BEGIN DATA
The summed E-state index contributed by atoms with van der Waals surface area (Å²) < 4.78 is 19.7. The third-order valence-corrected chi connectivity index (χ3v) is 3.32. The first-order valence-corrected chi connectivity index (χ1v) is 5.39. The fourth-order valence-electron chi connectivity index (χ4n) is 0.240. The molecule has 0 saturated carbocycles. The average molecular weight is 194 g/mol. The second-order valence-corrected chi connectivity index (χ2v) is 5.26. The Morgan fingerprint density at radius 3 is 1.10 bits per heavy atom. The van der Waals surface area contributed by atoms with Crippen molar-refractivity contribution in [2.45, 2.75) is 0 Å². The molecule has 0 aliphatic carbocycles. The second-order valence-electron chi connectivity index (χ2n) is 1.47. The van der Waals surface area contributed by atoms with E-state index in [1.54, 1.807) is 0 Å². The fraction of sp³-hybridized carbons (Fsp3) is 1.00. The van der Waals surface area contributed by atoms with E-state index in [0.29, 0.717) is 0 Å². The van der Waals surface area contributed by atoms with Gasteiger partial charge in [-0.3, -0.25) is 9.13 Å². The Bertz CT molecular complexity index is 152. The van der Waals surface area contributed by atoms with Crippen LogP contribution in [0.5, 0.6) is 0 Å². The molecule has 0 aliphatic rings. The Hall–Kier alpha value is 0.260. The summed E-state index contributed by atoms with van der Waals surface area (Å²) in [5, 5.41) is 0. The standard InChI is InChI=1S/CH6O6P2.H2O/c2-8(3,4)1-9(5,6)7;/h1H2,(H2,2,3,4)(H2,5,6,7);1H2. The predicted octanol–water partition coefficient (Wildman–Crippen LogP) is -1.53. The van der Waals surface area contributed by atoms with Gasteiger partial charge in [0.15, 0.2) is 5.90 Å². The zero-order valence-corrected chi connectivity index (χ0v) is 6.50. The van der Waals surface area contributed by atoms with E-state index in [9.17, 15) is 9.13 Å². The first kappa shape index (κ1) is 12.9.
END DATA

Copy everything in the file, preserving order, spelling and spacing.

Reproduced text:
The summed E-state index contributed by atoms with van der Waals surface area (Å²) < 4.78 is 19.7. The third-order valence-corrected chi connectivity index (χ3v) is 3.32. The first-order valence-corrected chi connectivity index (χ1v) is 5.39. The fourth-order valence-electron chi connectivity index (χ4n) is 0.240. The molecule has 0 saturated carbocycles. The average molecular weight is 194 g/mol. The second-order valence-corrected chi connectivity index (χ2v) is 5.26. The Morgan fingerprint density at radius 3 is 1.10 bits per heavy atom. The van der Waals surface area contributed by atoms with Crippen molar-refractivity contribution in [2.45, 2.75) is 0 Å². The molecule has 0 aliphatic carbocycles. The second-order valence-electron chi connectivity index (χ2n) is 1.47. The van der Waals surface area contributed by atoms with E-state index in [1.54, 1.807) is 0 Å². The fraction of sp³-hybridized carbons (Fsp3) is 1.00. The van der Waals surface area contributed by atoms with E-state index in [0.29, 0.717) is 0 Å². The van der Waals surface area contributed by atoms with Gasteiger partial charge in [-0.3, -0.25) is 9.13 Å². The Bertz CT molecular complexity index is 152. The van der Waals surface area contributed by atoms with Crippen LogP contribution in [0.5, 0.6) is 0 Å². The molecule has 0 aliphatic rings. The Hall–Kier alpha value is 0.260. The summed E-state index contributed by atoms with van der Waals surface area (Å²) in [5, 5.41) is 0. The standard InChI is InChI=1S/CH6O6P2.H2O/c2-8(3,4)1-9(5,6)7;/h1H2,(H2,2,3,4)(H2,5,6,7);1H2. The predicted octanol–water partition coefficient (Wildman–Crippen LogP) is -1.53. The van der Waals surface area contributed by atoms with Gasteiger partial charge in [0.15, 0.2) is 5.90 Å². The zero-order valence-corrected chi connectivity index (χ0v) is 6.50. The van der Waals surface area contributed by atoms with E-state index in [9.17, 15) is 9.13 Å². The first kappa shape index (κ1) is 12.9.